2011 (J1)
Shogo Kobara, Kim Min-je, and Takumi Wada came in to bolster defense, while Sho Naruoka and Kentaro Shigematsu arrived to try to score the goals to keep the club in the division. The promotion to J1 resulted in some significant changes to the squad.

Takuya Matsuura was brought in to replace Genki Nagasato, who left for Ventforet Kofu under a cloud. The players had trouble forming a cohesive unit and went the first 13 games of the season without scoring a point, despite the fact that they were predicted by all of the commentators on the J-League After Game Show to end the season in the 18th position.

Even though the team was heading in the right direction near the break for the middle of the season, manager Shinoda decided to step down and was succeeded by head coach Tetsuya Asano. Despite the fact that results continued to improve, culminating in a 6–0 victory away to Montedio Yamagata, the club was unable to pull themselves out of the relegation zone and concluded the season in 17th position, which resulted in them being relegated to J2 for the next season. At the conclusion of the season, the manager position was altered once more, and this time Koji Maeda was hired to take over for the leaving Asano.

2012 (J2)
It was the worst season in the history of the club as they finished a lowly 18th in the table; only winning 9 games all season and conceding 68 goals. The team was looking to bounce straight back to J1 upon their return to the second tier but instead they endured the worst season in the history of the club as they finished a lowly 18th in the table (only Gainare Tottori would concede more in the season). Koji Maeda resigned from his position with the club after the conclusion of the 2012 campaign in order to facilitate the organization’s transition into the 2013 campaign.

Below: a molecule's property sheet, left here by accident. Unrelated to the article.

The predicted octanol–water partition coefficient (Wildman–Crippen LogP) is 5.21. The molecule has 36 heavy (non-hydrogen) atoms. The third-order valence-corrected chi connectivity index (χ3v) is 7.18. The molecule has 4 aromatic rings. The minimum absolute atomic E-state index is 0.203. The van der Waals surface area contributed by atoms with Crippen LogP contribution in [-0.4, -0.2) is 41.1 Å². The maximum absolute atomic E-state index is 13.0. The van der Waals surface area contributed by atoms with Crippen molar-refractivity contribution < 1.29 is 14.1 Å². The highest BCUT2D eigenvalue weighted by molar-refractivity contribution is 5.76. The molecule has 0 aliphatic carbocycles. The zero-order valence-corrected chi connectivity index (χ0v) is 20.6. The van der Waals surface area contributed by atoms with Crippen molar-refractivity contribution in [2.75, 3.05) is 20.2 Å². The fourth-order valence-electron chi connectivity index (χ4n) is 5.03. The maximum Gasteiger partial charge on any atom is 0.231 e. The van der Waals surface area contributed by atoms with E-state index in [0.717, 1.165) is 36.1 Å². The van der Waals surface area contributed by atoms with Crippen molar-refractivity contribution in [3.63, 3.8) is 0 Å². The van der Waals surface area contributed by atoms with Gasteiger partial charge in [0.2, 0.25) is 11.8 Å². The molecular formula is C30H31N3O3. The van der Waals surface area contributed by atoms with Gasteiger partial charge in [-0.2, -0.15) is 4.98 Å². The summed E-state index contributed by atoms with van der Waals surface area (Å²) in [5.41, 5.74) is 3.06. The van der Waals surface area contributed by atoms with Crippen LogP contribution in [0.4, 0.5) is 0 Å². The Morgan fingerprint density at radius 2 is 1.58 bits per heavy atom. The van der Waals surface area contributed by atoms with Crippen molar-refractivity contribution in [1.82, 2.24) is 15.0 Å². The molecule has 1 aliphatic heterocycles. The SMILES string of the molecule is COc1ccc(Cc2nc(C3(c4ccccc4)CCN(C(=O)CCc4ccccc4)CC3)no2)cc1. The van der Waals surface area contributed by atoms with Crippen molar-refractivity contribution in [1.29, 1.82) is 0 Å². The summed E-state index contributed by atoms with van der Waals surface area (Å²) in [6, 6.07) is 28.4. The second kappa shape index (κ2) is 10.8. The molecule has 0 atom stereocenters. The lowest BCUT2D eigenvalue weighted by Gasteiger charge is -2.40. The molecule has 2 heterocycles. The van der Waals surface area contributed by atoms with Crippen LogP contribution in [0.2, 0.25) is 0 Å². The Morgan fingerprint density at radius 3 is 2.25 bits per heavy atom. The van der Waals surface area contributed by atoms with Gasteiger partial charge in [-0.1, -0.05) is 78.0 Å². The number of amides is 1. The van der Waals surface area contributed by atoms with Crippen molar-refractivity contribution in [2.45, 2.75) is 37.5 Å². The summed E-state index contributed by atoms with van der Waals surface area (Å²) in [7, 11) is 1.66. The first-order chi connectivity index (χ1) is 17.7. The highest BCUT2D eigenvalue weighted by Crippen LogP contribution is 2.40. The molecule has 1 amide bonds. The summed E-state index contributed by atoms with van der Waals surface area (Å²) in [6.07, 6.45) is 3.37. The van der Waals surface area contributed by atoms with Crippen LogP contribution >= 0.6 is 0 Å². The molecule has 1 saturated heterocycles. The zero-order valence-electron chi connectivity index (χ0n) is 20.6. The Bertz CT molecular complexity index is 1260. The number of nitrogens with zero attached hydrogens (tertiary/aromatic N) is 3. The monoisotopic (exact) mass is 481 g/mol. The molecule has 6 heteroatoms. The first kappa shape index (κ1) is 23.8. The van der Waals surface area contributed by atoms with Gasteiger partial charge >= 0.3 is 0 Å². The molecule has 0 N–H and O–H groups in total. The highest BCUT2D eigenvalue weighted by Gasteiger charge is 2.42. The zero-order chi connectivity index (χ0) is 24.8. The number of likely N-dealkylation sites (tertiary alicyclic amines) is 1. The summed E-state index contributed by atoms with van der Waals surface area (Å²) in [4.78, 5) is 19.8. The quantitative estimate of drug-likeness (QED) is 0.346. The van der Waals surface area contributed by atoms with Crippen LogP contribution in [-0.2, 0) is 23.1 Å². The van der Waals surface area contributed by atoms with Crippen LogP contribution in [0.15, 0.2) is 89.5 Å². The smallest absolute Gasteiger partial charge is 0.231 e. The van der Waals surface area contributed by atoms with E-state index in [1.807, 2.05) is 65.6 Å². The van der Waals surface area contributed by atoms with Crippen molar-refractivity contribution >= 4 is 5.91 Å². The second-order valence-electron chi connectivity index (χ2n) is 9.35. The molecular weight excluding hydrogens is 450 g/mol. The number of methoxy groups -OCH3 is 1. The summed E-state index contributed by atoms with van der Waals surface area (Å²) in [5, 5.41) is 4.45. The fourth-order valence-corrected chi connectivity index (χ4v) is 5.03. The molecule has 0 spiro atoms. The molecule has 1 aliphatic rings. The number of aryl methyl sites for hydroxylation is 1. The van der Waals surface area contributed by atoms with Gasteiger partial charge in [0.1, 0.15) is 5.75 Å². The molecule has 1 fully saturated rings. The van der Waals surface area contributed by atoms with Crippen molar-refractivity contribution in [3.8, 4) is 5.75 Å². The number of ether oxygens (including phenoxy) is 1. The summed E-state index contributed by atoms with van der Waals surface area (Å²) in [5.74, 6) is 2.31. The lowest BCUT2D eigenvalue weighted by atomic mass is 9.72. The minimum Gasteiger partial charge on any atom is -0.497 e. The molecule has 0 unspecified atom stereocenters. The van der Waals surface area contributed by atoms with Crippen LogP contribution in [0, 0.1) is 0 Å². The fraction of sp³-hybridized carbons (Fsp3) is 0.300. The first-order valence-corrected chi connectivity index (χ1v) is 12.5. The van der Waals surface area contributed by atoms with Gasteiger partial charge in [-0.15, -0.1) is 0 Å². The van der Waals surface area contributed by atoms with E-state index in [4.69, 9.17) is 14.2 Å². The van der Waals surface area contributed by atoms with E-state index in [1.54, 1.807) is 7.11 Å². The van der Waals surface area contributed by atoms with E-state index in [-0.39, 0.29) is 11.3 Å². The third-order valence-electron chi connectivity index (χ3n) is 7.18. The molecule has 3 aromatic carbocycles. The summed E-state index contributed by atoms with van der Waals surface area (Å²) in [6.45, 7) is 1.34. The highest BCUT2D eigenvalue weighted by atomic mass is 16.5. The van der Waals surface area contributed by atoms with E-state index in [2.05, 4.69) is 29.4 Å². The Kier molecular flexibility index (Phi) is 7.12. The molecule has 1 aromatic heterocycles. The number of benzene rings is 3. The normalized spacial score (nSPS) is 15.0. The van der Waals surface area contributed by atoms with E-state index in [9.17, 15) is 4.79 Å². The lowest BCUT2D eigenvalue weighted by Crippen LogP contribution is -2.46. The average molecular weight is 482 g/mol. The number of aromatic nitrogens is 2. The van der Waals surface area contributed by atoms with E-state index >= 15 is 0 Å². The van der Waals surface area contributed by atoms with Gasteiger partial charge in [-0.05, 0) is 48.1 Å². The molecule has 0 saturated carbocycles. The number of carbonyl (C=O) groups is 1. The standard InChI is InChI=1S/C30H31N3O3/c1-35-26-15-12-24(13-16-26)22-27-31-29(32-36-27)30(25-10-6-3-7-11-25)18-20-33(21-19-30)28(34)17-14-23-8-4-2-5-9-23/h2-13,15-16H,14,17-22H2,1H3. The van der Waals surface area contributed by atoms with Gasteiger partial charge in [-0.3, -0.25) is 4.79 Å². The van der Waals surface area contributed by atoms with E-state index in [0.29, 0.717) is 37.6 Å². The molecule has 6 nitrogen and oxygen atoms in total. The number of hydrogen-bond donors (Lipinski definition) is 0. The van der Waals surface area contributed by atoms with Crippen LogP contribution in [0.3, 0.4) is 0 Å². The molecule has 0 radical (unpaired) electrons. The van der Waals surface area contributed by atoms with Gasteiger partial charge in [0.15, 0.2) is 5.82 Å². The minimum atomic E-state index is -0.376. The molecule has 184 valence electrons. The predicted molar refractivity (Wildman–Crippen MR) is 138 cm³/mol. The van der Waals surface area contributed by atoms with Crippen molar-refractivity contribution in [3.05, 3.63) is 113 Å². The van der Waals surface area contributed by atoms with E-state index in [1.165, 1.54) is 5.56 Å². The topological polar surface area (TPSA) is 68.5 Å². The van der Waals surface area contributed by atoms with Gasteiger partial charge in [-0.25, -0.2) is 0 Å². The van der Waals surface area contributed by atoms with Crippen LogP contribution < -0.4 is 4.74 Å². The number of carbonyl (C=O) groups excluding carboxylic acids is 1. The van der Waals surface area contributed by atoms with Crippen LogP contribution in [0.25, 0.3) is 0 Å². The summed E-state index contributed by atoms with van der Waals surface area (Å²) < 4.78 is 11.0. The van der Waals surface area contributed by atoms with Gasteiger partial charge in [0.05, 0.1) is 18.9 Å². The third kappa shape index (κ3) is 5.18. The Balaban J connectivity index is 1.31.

2013 (J2)
When the Slovenian Marijan Pusnik was hired as the club’s manager, it marked the first time since Pierre Littbarski that the organization had hired a manager who was not Japanese. As a result of his arrival, the club placed a larger emphasis on the development of young players, and as a result, first-year players Yuta Mishima and Takeshi Kanamori were given opportunities to play with the first team. On the field, results instantly improved, and the team was in contention for play-off spots almost immediately.

However, the club saw a fall in form during the middle of the season, which corresponded with the news that the club need €50 million to be financially viable. The club finished in 14th place, but they were able to find the money to keep themselves afloat, and Pusnik agreed to continue serving as manager for another season.

2014 (J2)
The final placement for Avispa was sixteenth. The contract for Punik was not extended, and he subsequently went back to Slovenia.

2015 (Promotion to J1)
Masami Ihara, a former caretaker coach for Kashiwa Reysol who was appointed by the club to fill the position as head coach. They were able to win the promotion playoffs and earn promotion back to J1 as a result of their third place performance.

2016 (J1)
Avispa finished in 18th place.

2017 (J2)
The final place earned by Avispa was fourth. Avispa defeated Tokyo Verdy in the semi-final game of the “J1 Promotion Play-off,” winning by a score of 1-0. However, in the last game, the club played Nagoya Grampus and played to a scoreless draw (0-0), which left them in third place and meant that Avispa could not be promoted to J1 for the next season.